04/12/2012 : THIRTY PLAYERS NOW COMMITTED TO MILLION DOLLAR POKER CHALLENGE (Update)
 
World Series of Poker Big One for One Drop will have a main prize of $12.3 million
 
Guy Laliberte's One Drop charity, which provides water resources to third world impoverished communities, should do rather well out of the World Series of Poker's million dollar buy-in Big One for One Drop tournament on July 1st in Las Vegas; WSOP officials announced Thursday that 30 players had committed themselves to the tournament and the massive, world record buy-in.
 
The prizepool generated will deliver a first prize of $12.3 million as things stand now, and there is the possibility that other professional players and wealthy business people with a penchant for high stakes poker will join the party.
 
The main prize will eclipse even the record $12 million won by Jamie Gold in the WSOP main event back in 2006, when he bested over 8,700 players in the $10,000 buy-in spectacular.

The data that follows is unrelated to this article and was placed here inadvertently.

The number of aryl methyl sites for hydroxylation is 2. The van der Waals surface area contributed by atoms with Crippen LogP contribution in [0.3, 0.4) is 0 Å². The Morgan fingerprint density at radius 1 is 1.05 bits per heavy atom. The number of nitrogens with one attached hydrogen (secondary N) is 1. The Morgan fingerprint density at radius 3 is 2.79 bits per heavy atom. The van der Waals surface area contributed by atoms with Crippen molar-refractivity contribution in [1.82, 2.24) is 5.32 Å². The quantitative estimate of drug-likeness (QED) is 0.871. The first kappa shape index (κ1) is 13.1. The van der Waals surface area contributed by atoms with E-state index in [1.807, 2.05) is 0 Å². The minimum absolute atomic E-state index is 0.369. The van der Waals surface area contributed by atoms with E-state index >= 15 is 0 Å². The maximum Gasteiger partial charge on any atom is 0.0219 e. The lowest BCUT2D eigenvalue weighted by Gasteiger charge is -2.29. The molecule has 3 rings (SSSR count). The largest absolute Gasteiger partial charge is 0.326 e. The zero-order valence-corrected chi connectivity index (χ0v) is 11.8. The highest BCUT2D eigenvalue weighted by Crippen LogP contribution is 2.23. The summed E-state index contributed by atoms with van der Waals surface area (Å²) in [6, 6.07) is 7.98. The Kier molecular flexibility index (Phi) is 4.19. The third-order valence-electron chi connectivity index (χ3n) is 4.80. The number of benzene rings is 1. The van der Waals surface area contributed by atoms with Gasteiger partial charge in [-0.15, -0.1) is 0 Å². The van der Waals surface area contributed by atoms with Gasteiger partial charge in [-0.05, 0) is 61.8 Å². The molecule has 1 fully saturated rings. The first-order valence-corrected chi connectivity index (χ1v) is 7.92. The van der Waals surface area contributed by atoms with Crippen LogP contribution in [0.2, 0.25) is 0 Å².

The Big One for One Drop final table will air live on ESPN, series spokesman Seth Palansky told the Associated Press news agency Thursday. The winner will also earn a specially designed platinum bracelet.
 
Eight-time gold bracelet winner Erik Seidel has joined the field, along with the chief executives of a private college lender and a stock trading firm, the news agency reports. The rest of the field is a mix of around 10 high stakes professionals; many of them globally respected names, and wealthy business people.
 
Among the commitments so far received are Johnny Chan, Tom Dwan and Daniel Negreanu, who will be up against billionaires like casino owner Phil Ruffin, and tournament organiser and Cirque du Soleil founder Guy Laliberte.
 
The entry field is capped at 48 players, and if the field reaches that size the main prize will be worth $18.3 million.
 
The 30 confirmed players have already put up their buy-ins, and series officials expect to reach a cap of 48 entries. With that many players, the top prize would be $18.3 million.
 
The $1 million buy-in includes a roughly 11 percent cut for the One Drop charity but doesn't include the normal fees charged by the series for holding the tournament.